Think about what spaces you would include when designing your outdoor learning environment. Check the learning spaces you would include (try to choose around 10) and answer the questions about your choices. Discuss your ideas with a trainer, coach, or administrator.
Spaces For Learning
- Is there a sand or water area?
- Is there a space for sitting and reading books?
- Are there dramatic play materials (e.g., picnic props)?
- Are there blocks?
- Are there props for imaginative play (tubes, boxes, ramps)?
- Are there wheeled toys?
- Are there balls, beanbags, or other objects for throwing?
- Are there sand and water toys?
- Are there materials for art or writing?
- Are there opportunities for music (bells, cymbals, materials that make noise when struck, radio for dancing)?
- Are there tools for exploration (binoculars, magnifying glasses, thermometers)?
- Are there tools or objects for building or exploring simple machines (pulleys, ramps, blocks, pipes)?
- Are there plants?
- Are their opportunities for children to grow things or take care of plants?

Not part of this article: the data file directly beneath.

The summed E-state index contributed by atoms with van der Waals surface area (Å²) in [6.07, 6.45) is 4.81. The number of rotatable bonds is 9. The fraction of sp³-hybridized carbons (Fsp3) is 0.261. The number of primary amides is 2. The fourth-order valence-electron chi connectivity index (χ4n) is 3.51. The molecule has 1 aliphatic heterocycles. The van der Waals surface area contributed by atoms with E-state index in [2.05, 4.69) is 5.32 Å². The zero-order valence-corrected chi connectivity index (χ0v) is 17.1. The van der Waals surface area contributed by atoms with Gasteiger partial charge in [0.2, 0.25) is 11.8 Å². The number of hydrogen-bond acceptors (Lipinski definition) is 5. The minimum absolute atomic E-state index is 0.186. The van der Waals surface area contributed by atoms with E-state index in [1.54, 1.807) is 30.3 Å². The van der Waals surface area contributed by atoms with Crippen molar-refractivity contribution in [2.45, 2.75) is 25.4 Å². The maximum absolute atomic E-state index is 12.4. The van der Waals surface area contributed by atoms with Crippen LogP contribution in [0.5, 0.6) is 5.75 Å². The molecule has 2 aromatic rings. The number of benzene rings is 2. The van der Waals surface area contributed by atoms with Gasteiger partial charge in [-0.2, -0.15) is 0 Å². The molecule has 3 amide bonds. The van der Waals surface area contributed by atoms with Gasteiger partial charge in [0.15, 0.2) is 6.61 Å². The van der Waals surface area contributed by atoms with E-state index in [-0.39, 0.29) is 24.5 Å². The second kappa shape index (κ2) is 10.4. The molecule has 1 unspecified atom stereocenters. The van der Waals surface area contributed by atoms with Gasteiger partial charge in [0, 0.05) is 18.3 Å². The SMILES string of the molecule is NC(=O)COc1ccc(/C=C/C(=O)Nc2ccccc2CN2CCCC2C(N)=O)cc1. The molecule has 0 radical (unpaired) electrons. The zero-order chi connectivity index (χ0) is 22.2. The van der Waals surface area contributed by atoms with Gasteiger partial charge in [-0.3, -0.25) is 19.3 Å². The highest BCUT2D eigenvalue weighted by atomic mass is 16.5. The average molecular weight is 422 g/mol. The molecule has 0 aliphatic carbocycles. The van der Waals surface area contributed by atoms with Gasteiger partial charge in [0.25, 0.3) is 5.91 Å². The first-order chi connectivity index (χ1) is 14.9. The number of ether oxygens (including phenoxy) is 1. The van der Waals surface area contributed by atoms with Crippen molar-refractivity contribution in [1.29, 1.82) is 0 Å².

- Are there opportunities to take walks?
Which of the spaces for learning did you decide to include, and why? Which of the spaces for learning did you decide not to include?
Draw your own
Now, think about how you might organize these spaces in the outdoor learning environment. Use the space below or a separate sheet of paper to sketch a layout of outdoor learning activities. After drawing your space, answer the questions below.
Space and Design
- Are there sunny and shady areas?
- Are there paved or hard surfaces for riding, chalk, etc.?
- Is there a covered area for use in wet weather?
- Is there a place to be alone or with one or two other children?
- Is there open, grassy space for running, kicking, throwing, etc.?
- Is there an area for digging?
Think about your answers to the questions above. Feel free to make changes to your diagram if there are spaces or design elements you would like to add. Discuss your plan with your trainer, coach, or administrator.
Cryer, D., Harms, T., & Riley, C. (2012). All about the ECERS-R: A detailed guide in words and pictures to be used with ECERS-R (1st ed.). Pact House.
Dodge, D. T., Heroman, C., Berke, K., Bickart, T., Colker, L., Jones, C., Copley, J., & Dighe, J. (2016). The creative curriculum for preschool (6th ed.). Teaching Strategies, Inc.